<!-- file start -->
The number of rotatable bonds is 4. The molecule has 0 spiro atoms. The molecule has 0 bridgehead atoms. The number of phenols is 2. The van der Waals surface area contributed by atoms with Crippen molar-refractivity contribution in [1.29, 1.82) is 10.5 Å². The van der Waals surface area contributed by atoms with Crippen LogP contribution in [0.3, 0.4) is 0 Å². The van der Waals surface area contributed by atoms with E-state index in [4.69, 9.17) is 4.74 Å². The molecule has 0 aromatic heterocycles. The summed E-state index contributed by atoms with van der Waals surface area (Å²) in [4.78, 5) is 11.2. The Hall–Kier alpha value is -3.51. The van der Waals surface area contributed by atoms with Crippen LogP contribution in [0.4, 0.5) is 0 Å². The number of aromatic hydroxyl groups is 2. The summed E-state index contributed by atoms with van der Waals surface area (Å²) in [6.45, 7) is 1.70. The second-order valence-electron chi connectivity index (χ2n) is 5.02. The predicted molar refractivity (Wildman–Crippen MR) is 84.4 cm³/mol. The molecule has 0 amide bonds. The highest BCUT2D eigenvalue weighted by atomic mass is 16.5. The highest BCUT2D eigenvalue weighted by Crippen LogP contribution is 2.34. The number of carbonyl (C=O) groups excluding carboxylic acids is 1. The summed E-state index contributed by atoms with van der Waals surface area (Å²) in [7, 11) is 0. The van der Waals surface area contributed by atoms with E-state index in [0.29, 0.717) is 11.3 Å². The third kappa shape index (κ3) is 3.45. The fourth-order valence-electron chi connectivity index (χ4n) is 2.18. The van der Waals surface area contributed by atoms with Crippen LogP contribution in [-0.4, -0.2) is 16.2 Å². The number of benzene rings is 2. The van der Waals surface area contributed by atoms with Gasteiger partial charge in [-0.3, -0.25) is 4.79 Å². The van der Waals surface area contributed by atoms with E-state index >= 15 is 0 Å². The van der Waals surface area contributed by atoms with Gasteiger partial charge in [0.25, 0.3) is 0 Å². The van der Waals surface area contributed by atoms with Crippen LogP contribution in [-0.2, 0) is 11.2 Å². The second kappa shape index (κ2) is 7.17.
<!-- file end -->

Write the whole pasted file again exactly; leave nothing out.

The number of rotatable bonds is 4. The molecule has 0 spiro atoms. The molecule has 0 bridgehead atoms. The number of phenols is 2. The van der Waals surface area contributed by atoms with Crippen molar-refractivity contribution in [1.29, 1.82) is 10.5 Å². The van der Waals surface area contributed by atoms with Crippen LogP contribution in [0.3, 0.4) is 0 Å². The van der Waals surface area contributed by atoms with E-state index in [4.69, 9.17) is 4.74 Å². The molecule has 0 aromatic heterocycles. The summed E-state index contributed by atoms with van der Waals surface area (Å²) in [4.78, 5) is 11.2. The Hall–Kier alpha value is -3.51. The van der Waals surface area contributed by atoms with Crippen LogP contribution in [0.4, 0.5) is 0 Å². The number of aromatic hydroxyl groups is 2. The summed E-state index contributed by atoms with van der Waals surface area (Å²) in [6.45, 7) is 1.70. The second-order valence-electron chi connectivity index (χ2n) is 5.02. The predicted molar refractivity (Wildman–Crippen MR) is 84.4 cm³/mol. The molecule has 0 amide bonds. The highest BCUT2D eigenvalue weighted by atomic mass is 16.5. The highest BCUT2D eigenvalue weighted by Crippen LogP contribution is 2.34. The number of carbonyl (C=O) groups excluding carboxylic acids is 1. The summed E-state index contributed by atoms with van der Waals surface area (Å²) in [7, 11) is 0. The van der Waals surface area contributed by atoms with E-state index in [0.29, 0.717) is 11.3 Å². The third kappa shape index (κ3) is 3.45. The fourth-order valence-electron chi connectivity index (χ4n) is 2.18. The van der Waals surface area contributed by atoms with Crippen LogP contribution in [-0.4, -0.2) is 16.2 Å². The number of benzene rings is 2. The van der Waals surface area contributed by atoms with Gasteiger partial charge in [-0.3, -0.25) is 4.79 Å². The van der Waals surface area contributed by atoms with E-state index >= 15 is 0 Å². The van der Waals surface area contributed by atoms with Gasteiger partial charge in [0.25, 0.3) is 0 Å². The van der Waals surface area contributed by atoms with Crippen LogP contribution in [-0.2, 0) is 11.2 Å². The second kappa shape index (κ2) is 7.17.